I didn’t know if I was sad, angry or both. If I was angry it was at the circumstances not people. I couldn’t be angry at the caretaker. It’s possible he inherited the situation and felt as overwhelmed as I did. I couldn’t be angry with the township recorder for similar reasons.
I continued checking each headstone in each row for names on my photo request list, taking pictures when I found one. I drove away I was filled with conviction to heal Stuart. But where to start . . .
For the most part headstones in the south section are in better shape than those in the north section. The north section has fewer of the soft limestone headstones than in the north section. This did not mean, however, there were no condition problems in this section.
As I worked row by row from the back of the section toward the road the stones looked to be in good condition until I reached tenth row. The first four stones were small grayish ones all of which were Stuarts. I was not familiar with this type of stone. Something else was odd. All four of the stones had areas of the inscription that looked like they had been eaten away. I took pictures and made notes. Ultimately, i had to confirm names as well as birth and death dates through the Iowa WPA 1930’s Grave Registration Project information for Polk County, Iowa. From left to right the stones were : Oval Stuart 1875-1877, Nettie Stuart 1877-1878, Brice Stuart 1855-1883, and Harvey Stuart 1883-1884.
In the next row I found a huge clump of daylily leaves. Suspecting there was more I began pushing leaves aside. To my surprise I found not one, but three headstones; the biggest was near the middle. It appeared to have fallen off or was pushed off its base and had landed upside down. I attempted to keep the leaves away from the stone with one hand and to take a picture of the stone with the other, which proved to be no mean feat. Later, after I had downloaded the picture and flipped it until it was right side up, I was able to confirm it was the headstone for James and Ida Deaton.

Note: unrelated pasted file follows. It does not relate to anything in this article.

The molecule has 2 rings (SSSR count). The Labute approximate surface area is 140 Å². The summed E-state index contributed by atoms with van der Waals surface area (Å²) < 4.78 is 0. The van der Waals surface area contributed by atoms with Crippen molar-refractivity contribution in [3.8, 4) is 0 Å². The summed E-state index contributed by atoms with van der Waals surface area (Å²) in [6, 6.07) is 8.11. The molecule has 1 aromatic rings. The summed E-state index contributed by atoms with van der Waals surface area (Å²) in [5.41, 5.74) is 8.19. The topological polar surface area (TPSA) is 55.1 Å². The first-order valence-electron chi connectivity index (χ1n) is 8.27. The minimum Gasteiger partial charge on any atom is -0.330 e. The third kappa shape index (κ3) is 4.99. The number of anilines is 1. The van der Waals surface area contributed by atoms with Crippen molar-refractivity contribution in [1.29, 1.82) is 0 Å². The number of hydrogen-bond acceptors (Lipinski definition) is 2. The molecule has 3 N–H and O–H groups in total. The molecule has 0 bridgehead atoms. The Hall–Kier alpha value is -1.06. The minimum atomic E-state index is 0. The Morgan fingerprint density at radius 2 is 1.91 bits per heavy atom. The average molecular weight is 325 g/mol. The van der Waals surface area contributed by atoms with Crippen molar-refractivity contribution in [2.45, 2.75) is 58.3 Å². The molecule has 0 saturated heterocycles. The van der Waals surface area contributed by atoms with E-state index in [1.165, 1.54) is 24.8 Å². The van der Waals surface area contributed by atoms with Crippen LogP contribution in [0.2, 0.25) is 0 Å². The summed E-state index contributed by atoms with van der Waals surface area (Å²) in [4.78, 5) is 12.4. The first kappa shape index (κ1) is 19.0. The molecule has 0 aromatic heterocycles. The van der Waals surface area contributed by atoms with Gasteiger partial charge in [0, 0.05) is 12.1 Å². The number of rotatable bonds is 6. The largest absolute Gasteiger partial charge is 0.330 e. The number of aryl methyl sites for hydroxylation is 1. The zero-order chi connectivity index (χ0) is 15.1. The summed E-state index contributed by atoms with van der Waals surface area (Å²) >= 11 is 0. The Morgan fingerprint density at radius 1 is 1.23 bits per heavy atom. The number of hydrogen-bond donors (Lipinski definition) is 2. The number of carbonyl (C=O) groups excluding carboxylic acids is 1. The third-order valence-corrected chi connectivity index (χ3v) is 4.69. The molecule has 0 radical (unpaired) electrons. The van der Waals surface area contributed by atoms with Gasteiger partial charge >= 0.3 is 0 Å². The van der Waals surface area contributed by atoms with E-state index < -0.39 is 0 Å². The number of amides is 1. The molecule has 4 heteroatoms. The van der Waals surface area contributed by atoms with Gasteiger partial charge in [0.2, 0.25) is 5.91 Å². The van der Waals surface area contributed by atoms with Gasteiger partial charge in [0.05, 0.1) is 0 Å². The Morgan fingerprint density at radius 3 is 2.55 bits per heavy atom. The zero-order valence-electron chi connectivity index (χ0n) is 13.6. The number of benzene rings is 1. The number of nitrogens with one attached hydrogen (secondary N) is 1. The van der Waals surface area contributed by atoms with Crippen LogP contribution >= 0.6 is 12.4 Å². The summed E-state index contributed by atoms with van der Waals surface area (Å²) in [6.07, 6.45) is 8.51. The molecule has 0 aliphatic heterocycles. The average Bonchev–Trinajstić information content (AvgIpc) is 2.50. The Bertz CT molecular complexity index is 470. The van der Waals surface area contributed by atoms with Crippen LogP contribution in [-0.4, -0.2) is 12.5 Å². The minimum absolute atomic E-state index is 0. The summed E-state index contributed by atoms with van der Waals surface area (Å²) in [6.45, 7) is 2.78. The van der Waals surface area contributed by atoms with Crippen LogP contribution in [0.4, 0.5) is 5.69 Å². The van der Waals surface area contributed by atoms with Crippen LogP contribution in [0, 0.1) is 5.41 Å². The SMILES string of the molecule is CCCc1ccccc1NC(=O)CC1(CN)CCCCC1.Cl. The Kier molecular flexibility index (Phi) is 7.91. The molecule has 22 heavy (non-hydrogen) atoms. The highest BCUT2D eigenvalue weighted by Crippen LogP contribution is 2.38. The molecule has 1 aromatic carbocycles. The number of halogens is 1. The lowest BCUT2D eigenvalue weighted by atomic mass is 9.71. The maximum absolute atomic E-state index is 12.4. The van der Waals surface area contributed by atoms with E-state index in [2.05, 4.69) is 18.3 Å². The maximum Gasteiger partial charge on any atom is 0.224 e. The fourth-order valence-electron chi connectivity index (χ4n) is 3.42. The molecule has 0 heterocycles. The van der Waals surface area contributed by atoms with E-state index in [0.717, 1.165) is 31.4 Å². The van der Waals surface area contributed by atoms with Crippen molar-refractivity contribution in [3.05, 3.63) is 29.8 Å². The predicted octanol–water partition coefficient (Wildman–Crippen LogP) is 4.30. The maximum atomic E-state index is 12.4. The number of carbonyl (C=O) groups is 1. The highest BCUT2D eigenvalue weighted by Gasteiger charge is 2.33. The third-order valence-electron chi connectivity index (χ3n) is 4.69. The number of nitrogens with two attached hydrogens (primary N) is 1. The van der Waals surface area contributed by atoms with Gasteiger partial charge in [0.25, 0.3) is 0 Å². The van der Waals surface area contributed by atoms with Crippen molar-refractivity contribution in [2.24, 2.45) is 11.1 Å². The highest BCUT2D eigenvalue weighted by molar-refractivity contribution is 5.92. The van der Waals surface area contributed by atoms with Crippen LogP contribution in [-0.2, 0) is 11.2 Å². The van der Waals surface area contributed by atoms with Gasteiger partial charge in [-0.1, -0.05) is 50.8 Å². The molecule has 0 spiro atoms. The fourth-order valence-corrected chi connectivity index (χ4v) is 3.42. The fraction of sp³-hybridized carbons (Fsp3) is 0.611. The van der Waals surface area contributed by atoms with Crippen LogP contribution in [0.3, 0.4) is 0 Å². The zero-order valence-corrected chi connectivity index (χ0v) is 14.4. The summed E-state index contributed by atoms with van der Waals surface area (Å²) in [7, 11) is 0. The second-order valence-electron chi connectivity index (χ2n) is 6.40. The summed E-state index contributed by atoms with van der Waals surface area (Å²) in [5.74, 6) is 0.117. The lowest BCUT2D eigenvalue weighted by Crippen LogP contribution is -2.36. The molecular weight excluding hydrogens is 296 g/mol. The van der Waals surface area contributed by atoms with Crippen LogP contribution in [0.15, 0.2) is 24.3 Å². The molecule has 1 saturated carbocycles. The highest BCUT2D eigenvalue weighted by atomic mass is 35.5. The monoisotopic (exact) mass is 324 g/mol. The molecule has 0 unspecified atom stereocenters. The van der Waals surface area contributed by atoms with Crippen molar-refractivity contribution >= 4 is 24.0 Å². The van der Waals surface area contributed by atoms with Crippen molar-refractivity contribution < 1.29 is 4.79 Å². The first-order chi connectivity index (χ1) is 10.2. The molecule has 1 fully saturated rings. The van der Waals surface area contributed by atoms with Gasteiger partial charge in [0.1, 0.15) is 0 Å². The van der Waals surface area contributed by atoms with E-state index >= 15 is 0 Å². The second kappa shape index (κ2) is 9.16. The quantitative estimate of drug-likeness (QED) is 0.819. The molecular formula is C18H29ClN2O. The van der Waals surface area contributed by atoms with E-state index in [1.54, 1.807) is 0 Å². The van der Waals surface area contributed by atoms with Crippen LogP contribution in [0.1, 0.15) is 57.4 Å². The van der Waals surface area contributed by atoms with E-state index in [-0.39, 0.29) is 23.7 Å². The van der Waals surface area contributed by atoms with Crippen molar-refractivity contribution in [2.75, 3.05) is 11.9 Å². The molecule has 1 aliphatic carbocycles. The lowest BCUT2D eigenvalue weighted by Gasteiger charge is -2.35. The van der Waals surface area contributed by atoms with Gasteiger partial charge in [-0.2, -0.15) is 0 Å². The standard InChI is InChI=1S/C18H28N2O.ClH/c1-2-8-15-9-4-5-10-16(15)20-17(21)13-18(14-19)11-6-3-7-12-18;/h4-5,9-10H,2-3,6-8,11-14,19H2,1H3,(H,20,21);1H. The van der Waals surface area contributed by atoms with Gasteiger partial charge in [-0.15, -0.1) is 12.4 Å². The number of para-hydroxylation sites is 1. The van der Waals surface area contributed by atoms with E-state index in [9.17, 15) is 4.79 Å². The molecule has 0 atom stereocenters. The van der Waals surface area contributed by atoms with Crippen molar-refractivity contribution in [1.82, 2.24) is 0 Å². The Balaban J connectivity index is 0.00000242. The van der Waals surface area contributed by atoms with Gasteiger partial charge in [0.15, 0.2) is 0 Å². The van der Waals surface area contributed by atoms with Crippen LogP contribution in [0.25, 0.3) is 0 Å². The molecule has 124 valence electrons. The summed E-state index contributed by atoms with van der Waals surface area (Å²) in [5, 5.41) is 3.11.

To the left of James and Ida’s stone was a footstone “Father” and to the right was the footstone “Mother.”
To the left of the “Father” foot stone I found a small stone close to the ground. With great difficulty I was able to juggle parting the leaves with snapping a shot of it. I was able to capture just a small section of it. It was enough to see the letter “N” next to the word “of.” Underneath that was a portion of the next line “& Ida.” The visible portion of the next line was the surname “Deaton” minus the “D.” Under that was part of a date “12, 1892; apparently a birth date. A death date may be below. I deduced this was the grave of an infant son of James and Ida Deaton, for which I had no previous record, because the word “Infant” was carved on the top of the stone.
To the left of Infant Son Deaton, at the edge of the clump of daylilies, I found the grave for the infant daughters of James & Ida. According to their memorial on Find-A-Grave, they were twin girls who were born and died on June 22, 1882. I wasn’t able to get a picture that day. I will need to lie on my back and sho0t the picture of the metal headstone upside down. The ground under the headstone has settled. Although the headstone had been anchored in a small slab of concrete, it’s leaning so far forward its top nearly touches the ground. I was able to take this photo of the back of the stone.